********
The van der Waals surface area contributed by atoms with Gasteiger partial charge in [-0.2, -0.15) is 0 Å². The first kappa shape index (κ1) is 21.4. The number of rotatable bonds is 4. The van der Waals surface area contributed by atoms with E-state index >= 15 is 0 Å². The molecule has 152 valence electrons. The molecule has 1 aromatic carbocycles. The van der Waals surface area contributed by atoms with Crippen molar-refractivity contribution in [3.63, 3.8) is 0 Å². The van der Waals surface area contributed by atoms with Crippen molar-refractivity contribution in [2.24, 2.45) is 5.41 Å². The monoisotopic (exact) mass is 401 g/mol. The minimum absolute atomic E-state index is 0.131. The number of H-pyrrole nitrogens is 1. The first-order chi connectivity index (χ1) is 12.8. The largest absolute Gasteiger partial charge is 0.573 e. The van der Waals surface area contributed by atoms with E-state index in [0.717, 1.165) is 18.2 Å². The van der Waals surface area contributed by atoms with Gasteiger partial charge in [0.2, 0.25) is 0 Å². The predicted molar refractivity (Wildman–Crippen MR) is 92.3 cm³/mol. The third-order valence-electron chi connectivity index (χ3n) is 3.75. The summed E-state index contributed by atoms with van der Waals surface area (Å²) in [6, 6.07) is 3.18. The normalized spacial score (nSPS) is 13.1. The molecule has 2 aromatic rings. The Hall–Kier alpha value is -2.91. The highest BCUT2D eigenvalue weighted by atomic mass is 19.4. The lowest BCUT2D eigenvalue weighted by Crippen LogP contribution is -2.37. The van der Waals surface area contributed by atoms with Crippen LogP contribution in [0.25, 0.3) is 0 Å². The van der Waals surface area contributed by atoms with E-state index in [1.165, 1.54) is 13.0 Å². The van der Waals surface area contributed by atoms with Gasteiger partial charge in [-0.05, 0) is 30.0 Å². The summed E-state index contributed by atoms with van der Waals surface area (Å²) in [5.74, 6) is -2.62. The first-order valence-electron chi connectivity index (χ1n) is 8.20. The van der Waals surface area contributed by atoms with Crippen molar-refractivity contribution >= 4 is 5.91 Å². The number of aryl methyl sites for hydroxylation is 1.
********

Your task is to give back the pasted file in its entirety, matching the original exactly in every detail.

The van der Waals surface area contributed by atoms with Gasteiger partial charge in [-0.2, -0.15) is 0 Å². The first kappa shape index (κ1) is 21.4. The number of rotatable bonds is 4. The van der Waals surface area contributed by atoms with E-state index >= 15 is 0 Å². The molecule has 152 valence electrons. The molecule has 1 aromatic carbocycles. The van der Waals surface area contributed by atoms with Crippen molar-refractivity contribution in [3.63, 3.8) is 0 Å². The van der Waals surface area contributed by atoms with Crippen molar-refractivity contribution in [2.24, 2.45) is 5.41 Å². The monoisotopic (exact) mass is 401 g/mol. The minimum absolute atomic E-state index is 0.131. The number of H-pyrrole nitrogens is 1. The first-order chi connectivity index (χ1) is 12.8. The largest absolute Gasteiger partial charge is 0.573 e. The van der Waals surface area contributed by atoms with E-state index in [0.717, 1.165) is 18.2 Å². The van der Waals surface area contributed by atoms with Gasteiger partial charge in [0.2, 0.25) is 0 Å². The predicted molar refractivity (Wildman–Crippen MR) is 92.3 cm³/mol. The third-order valence-electron chi connectivity index (χ3n) is 3.75. The summed E-state index contributed by atoms with van der Waals surface area (Å²) in [6, 6.07) is 3.18. The normalized spacial score (nSPS) is 13.1. The molecule has 2 aromatic rings. The Hall–Kier alpha value is -2.91. The highest BCUT2D eigenvalue weighted by atomic mass is 19.4. The lowest BCUT2D eigenvalue weighted by Crippen LogP contribution is -2.37. The van der Waals surface area contributed by atoms with Crippen LogP contribution in [0.25, 0.3) is 0 Å². The van der Waals surface area contributed by atoms with E-state index in [1.165, 1.54) is 13.0 Å². The van der Waals surface area contributed by atoms with Gasteiger partial charge in [-0.05, 0) is 30.0 Å². The summed E-state index contributed by atoms with van der Waals surface area (Å²) in [5.74, 6) is -2.62. The first-order valence-electron chi connectivity index (χ1n) is 8.20. The van der Waals surface area contributed by atoms with Crippen molar-refractivity contribution >= 4 is 5.91 Å². The number of aryl methyl sites for hydroxylation is 1.